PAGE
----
By Chris Packham
By Inkoo Kang
By Heather Baysa
By Amy Nicholson
By Amy Nicholson
By Daphne Howland
By Amy Nicholson
By Stephanie Zacharek
Freaks, Glam Gods and Rockstars superficially resembles punky verité: The Decline of Eastern Civilization, where civilization means the Village. But it's more an underlit heir of Paris Is Burning: a talking head trip into the foreshortened demimonde of downtown performance, heavy on the Wigstock footage. A couple glam bands figure exactly insofar as they happen to be gendervexed, what with all that makeup. However, director John T. Ryan lacks Jennie Livingston's narrative sense and eye for the seductiveness of The Other Life. Wandering from Kevin Aviance to The Lady Bunny to Jayne County, Freaks assumes its subjects' inherent hipness and rolls tape. Unrestricted by idea, we get a prolonged restatement of fundamental structures: transgressive urge and ecstatic dream as pure performance, underwritten by everyone's backstory as the small-town oddball who came to New York to be a star.
That's also the deep grammar of Josie and the Pussycats. Ignored and reviled in Riverdale despite looking suspiciously like Hollywood starlets in leopard-ear tiaras, Josie, Melody, and Val make it big in New York. When they find out their record company is using their own music to subliminally market youth trends (and the government's in on it!), they save the world from the forces of marketing and still manage to rock.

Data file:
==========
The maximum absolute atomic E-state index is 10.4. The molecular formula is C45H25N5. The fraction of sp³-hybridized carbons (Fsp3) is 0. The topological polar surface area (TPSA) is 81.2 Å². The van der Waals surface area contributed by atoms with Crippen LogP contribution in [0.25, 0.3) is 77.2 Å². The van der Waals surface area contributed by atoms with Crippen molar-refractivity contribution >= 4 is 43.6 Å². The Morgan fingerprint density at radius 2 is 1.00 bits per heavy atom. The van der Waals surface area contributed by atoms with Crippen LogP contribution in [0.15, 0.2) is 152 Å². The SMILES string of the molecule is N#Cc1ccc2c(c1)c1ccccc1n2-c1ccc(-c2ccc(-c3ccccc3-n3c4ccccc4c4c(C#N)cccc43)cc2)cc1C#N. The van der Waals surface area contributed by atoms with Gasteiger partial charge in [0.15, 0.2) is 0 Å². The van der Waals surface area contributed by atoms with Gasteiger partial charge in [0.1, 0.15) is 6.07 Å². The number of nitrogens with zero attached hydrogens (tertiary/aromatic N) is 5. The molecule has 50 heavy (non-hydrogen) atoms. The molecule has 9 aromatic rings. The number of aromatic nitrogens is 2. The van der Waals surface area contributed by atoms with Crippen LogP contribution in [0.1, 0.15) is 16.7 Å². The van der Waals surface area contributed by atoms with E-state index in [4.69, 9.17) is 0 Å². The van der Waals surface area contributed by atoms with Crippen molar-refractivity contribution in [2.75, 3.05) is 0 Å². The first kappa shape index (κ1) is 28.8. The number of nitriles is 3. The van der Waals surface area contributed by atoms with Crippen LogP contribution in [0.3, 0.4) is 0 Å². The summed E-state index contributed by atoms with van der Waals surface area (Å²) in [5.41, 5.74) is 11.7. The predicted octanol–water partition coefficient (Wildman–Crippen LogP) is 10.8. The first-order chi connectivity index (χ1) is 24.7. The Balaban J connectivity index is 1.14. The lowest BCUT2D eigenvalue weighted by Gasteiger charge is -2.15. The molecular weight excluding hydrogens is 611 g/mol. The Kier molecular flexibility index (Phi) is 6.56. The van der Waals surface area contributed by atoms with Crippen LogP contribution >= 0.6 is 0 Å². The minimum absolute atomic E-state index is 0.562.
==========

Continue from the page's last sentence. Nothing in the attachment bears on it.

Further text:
Josie and the Pussycats
Written and directed by Harry Elfont and Deborah Kaplan
The movie is dizzying and claustrophobic; there are endless insides, but no outside. Rachael Leigh Cook, Tara Reid, and Rosario Dawson play a band based on cartoon characters based on a comic book; the excellently irrelevant music is played by excellently irrelevant real-life rockers. Alan Cumming plays Richard Grant playing the manager in Spice World. Parker Posey and Tom Butler play evil non-geniuses out to sell stuff through pop music, which means, I suppose, they are appearing as directors Deborah Kaplan and Harry Elfont. Motorola and Starbucks play products being sold through product placement. Questioned about her relevance, one side character says, "I'm here because I was in the comic book."
It would be easy to note that this is all a money-making scheme playing a critique of money-making schemes, winkingly aware of its untenable position and peddling its ass anyway through the kicky vertigo of infinite regress. Consider it done. However, when on work release from the Von Trier festival, I like such cheap thrills. Especially when it's lurid and energetic and spiritually bankrupt. The "critique" element is silly, but that doesn't mean there's no pleasure in recurrent scenes of zombified kids stalking the mall shrieking "Orange is the new pink!" It's Dawn of the Dead with the allegorical element liposuctioned right out.
But it's also a melancholy movie. It knows you can never again make a rock flick without the topic really being marketing. Hell, you can never again make a Hollywood movie without the topic being marketing. So what will turn out to be the new movie? What will let us out of the trap whereby we're all here because we were in the Universal-Vivendi strategy memo?
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